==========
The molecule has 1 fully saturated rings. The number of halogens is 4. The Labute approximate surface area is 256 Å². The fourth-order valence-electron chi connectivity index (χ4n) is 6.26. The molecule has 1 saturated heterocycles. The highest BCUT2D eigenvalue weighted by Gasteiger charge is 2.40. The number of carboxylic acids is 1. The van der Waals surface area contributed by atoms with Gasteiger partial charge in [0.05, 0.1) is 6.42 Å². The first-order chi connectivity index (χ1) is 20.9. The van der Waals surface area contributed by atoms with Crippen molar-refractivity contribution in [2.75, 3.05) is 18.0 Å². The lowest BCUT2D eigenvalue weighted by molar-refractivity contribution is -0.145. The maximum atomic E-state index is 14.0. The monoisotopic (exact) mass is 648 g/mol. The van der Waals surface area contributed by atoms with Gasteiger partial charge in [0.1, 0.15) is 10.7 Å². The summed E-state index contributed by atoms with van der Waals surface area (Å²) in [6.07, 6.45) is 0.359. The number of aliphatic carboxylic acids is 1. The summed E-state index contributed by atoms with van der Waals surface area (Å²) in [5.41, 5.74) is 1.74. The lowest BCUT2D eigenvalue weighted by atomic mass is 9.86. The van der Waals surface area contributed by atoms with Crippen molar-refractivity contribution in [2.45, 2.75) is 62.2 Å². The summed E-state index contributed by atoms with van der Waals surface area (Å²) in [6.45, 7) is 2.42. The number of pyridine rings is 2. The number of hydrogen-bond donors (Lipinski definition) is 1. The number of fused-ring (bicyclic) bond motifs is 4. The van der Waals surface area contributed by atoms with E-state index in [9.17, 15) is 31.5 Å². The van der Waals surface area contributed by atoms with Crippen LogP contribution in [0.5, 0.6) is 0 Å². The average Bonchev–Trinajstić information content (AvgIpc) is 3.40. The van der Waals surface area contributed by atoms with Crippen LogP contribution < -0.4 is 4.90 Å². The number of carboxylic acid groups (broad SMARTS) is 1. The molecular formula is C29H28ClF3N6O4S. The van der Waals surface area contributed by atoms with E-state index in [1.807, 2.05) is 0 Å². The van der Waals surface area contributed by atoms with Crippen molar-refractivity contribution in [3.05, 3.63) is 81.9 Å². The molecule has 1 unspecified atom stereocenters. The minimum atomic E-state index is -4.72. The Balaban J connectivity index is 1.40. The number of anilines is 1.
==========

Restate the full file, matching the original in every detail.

The molecule has 1 fully saturated rings. The number of halogens is 4. The Labute approximate surface area is 256 Å². The fourth-order valence-electron chi connectivity index (χ4n) is 6.26. The molecule has 1 saturated heterocycles. The highest BCUT2D eigenvalue weighted by Gasteiger charge is 2.40. The number of carboxylic acids is 1. The van der Waals surface area contributed by atoms with Gasteiger partial charge in [0.05, 0.1) is 6.42 Å². The first-order chi connectivity index (χ1) is 20.9. The van der Waals surface area contributed by atoms with Crippen molar-refractivity contribution in [2.75, 3.05) is 18.0 Å². The lowest BCUT2D eigenvalue weighted by molar-refractivity contribution is -0.145. The maximum atomic E-state index is 14.0. The monoisotopic (exact) mass is 648 g/mol. The van der Waals surface area contributed by atoms with Gasteiger partial charge in [0.1, 0.15) is 10.7 Å². The summed E-state index contributed by atoms with van der Waals surface area (Å²) in [6.07, 6.45) is 0.359. The number of aliphatic carboxylic acids is 1. The summed E-state index contributed by atoms with van der Waals surface area (Å²) in [5.41, 5.74) is 1.74. The lowest BCUT2D eigenvalue weighted by atomic mass is 9.86. The van der Waals surface area contributed by atoms with Crippen molar-refractivity contribution in [2.45, 2.75) is 62.2 Å². The summed E-state index contributed by atoms with van der Waals surface area (Å²) in [6.45, 7) is 2.42. The number of pyridine rings is 2. The number of hydrogen-bond donors (Lipinski definition) is 1. The number of fused-ring (bicyclic) bond motifs is 4. The van der Waals surface area contributed by atoms with E-state index in [9.17, 15) is 31.5 Å². The van der Waals surface area contributed by atoms with Crippen LogP contribution in [0.5, 0.6) is 0 Å². The average Bonchev–Trinajstić information content (AvgIpc) is 3.40. The van der Waals surface area contributed by atoms with Crippen LogP contribution < -0.4 is 4.90 Å². The number of carboxylic acid groups (broad SMARTS) is 1. The molecular formula is C29H28ClF3N6O4S. The van der Waals surface area contributed by atoms with E-state index in [1.807, 2.05) is 0 Å². The van der Waals surface area contributed by atoms with Crippen molar-refractivity contribution in [3.05, 3.63) is 81.9 Å². The molecule has 1 unspecified atom stereocenters. The minimum atomic E-state index is -4.72. The Balaban J connectivity index is 1.40. The number of anilines is 1.